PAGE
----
Spring Cleaning Britain
Behind the Headlines News
The Daily Mail is not everybody’s favourite newspaper but one thing it deserves credit for is the campaign launched last Saturday for people across the country to mobilise on a ‘Spring Clean Britain’ effort.
It is of course, not the only publication to highlight the shocking amount of litter scattered around the UK and in last Saturday’s edition of the paper, former Newsnight presenter Jeremy Paxman wrote an article in which he pointed out that the responsibility for carelessly discarded waste lies with one source – people.
Referring to plastic manufacturers, Paxman said, ‘…Litter isn’t their problem. It’s ours. It is not the manufacturers who chuck empty bottles into the roadside. It is us.’
As was often the case when presenting Newsnight, nobody is spared Paxman’s blunt words.
For sale - One Pint or More
The latest example of the UK being for sale to the highest bidder is the acquisition by foreign interests of Fuller’s London Pride beer. The buyer in this case is Japanese drinks giant, Asahi and the deal includes the historic Griffin Brewery in Chiswick, West London.
Fuller, Smith and Turner, to give the beer-maker its full title, was founded in 1845 but the Griffin Brewery dates back to the time of Oliver Cromwell in the 1600s.
As has been the case for so many other examples of British industry, yet another piece of the UK’s history has been asset-stripped away.
Changing the taste of food
The signs of a backlash against ‘nanny-statism’ are spreading from ordinary people to the food industry. A raft of measures to tackle obesity included calorie guidelines announced last spring by the Government’s health agency, Public Health England (PHE).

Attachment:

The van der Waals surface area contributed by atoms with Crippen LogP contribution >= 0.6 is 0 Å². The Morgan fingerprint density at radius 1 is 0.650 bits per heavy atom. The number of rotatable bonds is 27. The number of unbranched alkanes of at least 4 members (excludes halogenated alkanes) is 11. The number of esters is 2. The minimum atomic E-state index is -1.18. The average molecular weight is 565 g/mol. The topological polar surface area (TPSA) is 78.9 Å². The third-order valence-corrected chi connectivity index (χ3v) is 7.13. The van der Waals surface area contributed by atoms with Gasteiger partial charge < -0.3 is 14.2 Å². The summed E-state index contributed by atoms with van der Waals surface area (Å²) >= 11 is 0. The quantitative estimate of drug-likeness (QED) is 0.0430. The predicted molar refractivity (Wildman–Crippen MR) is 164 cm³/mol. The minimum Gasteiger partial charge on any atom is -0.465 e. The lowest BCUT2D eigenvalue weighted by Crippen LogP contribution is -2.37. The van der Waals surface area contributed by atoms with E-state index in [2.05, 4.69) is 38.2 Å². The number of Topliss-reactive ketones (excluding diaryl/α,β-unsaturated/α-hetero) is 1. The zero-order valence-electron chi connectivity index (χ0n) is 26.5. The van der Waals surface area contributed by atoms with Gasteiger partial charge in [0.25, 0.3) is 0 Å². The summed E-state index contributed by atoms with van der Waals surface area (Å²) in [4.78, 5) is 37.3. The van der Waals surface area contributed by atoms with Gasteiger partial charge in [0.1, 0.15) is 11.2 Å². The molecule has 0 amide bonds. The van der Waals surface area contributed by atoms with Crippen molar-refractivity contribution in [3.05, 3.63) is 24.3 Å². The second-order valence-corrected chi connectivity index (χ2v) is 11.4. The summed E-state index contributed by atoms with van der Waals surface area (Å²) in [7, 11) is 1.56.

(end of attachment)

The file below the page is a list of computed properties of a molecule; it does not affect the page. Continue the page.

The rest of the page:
Manufacturers and retailers have said that the guidelines are ‘unworkable’ and the wrong response to the obesity crisis. Dozens of popular food products, including Hummus cheese, hollandaise sauce and sweet potato chips face being changed ‘beyond recognition’, if the calorie count is reduced. The industry has accused PHE of basing their targets on an oversimplified model that in practice does not work, as for many products, the only way to reduce the calorie count is to remove a vital ingredient. Manufacturers are saying that by doing so, the taste and consistency of the foods will be drastically altered.
PHE is expected to publish final guidelines this spring and the food industry will be expected to have met them by 2024.
No GPs here
The NHS has received another battering in a report that ranks the UK in sixteenth place out of twenty-one countries for GP coverage. In figures released by Eurostat, only Spain, Latvia, Slovenia, Bulgaria and Greece were placed lower, putting the UK behind Malta and Romania for the number of GPs per person.
Based on these figures, Portugal, in first place, had more than three times as many GPs than the UK, with 253 General Practitioners per 100,000 people.
Although international healthcare systems vary widely, experts have suggested that this is more evidence that the UK is sleepwalking into a crisis. More than 1,000 GPs have left the NHS since 2015, putting the blame on unmanageable workloads and increased demand and health bosses have admitted that four in ten GPs are quitting the NHS within five years of completing their training.